Today at Berkeley Lab

Farewell Bevatron: Massive Demolition Effort Nears the End

After about three and a half years of work, the demolition of the Bevatron is scheduled for completion at the end of the month. The Herculean task of tearing down the venerable machine generated some impressive stats: 37,200 tons of waste, 18,600 tons of concrete, 15,200 tons of metals, and 1,908 cubic yards of soil.

Some other more unusual materials were unearthed during the process, as well. A “time capsule” was discovered near the accelerator magnet that included the front pages of several local newspapers, two photos of Bevatron technicians (included in slideshow), and, oddly, a scathing Time magazine review of the movie Tarzan starring Bo Derek, all from August 1981.

Two of the men pictured in the photos still work at the Lab — Ted Sopher of the IT Division and Stephen Wilde of Engineering. Thirty years ago, both worked on a major undertaking “intended to breathe new life” into the machine. A continuous liner was installed, which improved the vacuum and allowed an increase of the types and quantity of experiments that could be done.

Showing the signs of the times, an Oakland Tribune headline screamed “Medfly Found in Livermore,” while the Contra Costa Times featured a large photo of a beaming, cowboy-booted Ronald Reagan that accompanied a story about his signing of a package to cut taxes and the budget.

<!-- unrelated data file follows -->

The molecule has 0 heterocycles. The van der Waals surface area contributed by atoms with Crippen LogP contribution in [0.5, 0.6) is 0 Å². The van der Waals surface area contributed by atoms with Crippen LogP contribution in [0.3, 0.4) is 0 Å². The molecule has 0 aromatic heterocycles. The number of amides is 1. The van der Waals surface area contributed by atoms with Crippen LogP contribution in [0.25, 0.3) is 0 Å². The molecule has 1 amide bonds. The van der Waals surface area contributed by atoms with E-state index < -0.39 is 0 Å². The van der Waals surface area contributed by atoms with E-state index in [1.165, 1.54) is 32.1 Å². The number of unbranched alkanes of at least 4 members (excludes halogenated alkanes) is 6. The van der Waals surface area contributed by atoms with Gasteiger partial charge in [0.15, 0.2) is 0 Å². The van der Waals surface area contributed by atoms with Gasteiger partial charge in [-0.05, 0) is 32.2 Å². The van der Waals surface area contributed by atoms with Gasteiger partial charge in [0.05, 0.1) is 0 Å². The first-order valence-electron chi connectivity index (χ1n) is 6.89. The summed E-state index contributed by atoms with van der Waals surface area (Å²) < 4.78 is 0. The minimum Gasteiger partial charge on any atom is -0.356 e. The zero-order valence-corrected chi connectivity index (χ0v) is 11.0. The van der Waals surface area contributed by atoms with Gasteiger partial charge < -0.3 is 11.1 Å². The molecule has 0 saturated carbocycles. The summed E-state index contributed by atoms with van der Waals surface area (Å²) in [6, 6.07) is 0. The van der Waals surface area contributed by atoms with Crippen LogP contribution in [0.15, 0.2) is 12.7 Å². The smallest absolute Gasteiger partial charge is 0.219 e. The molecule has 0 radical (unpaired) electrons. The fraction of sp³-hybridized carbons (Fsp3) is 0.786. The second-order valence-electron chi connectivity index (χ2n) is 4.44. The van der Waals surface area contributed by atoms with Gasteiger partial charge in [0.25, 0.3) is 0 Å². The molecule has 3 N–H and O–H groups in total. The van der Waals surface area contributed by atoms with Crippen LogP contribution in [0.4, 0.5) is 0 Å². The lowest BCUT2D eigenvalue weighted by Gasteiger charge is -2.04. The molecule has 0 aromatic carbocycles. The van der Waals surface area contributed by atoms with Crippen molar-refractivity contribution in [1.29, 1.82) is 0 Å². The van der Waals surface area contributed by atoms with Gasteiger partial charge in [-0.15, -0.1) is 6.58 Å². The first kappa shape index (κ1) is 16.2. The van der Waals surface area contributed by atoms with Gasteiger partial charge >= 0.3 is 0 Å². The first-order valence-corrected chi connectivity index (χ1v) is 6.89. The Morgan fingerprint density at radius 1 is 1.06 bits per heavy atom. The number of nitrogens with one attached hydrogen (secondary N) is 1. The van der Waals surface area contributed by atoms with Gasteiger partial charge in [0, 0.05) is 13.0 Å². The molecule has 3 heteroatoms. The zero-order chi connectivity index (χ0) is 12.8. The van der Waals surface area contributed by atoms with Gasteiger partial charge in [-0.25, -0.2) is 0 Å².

Fast forward to 2008, when the Facilities Division started the demolition. The project involved six significant steps: rerouting and isolating utilities, abating hazardous materials, removing the accelerator’s shielding, demolishing the structure’s metal frame, removing the shallow foundations and tunnels, and finally, remediating the soils and backfilling.

All was done with more than 80-percent recycle efficiency, on schedule, and about five percent under budget. It cost around $9 million to build the structure and about $50 million to take it down. There were also zero recordable injuries.

“While the budget was ultimately set at $50million, some of us remember the early stage of the project when the range was projected to be $67million to $84 million,” said Lab Chief Operating Officer Jim Krupnick. “The fact that this team was able to accomplish the original scope for less then $50 million is remarkable, and a testament to the project management team of Joe Harkins, Jerry O’Hearn, and Bob Cronin.”

This is the first large accelerator demolition project ever conducted in the Office of Science, added Krupnick, so the Lab will be able to provide many lessons-learned to the rest of the DOE complex.

The site will soon enter its next phase with the installation of a parking lot that will provide about 150 spaces for employees and a staging area for the CRT construction project. In the future, it may serve as the potential site for a Next Generation Light Source (NGLS).

The Bevatron — a synchrotron that could accelerate protons up to 6.5 billion electron volts of energy — was most famous for its role in the discovery of the antiproton and as the launching pad for four of the Lab’s Nobel prizes. It operated from 1954 to 1993.

A farewell event was held in 2009, which brought nearly 200 former employees back to the Lab to say goodbye. Go here to read a story on the event, view a photo slide show, and watch a video of the presentation.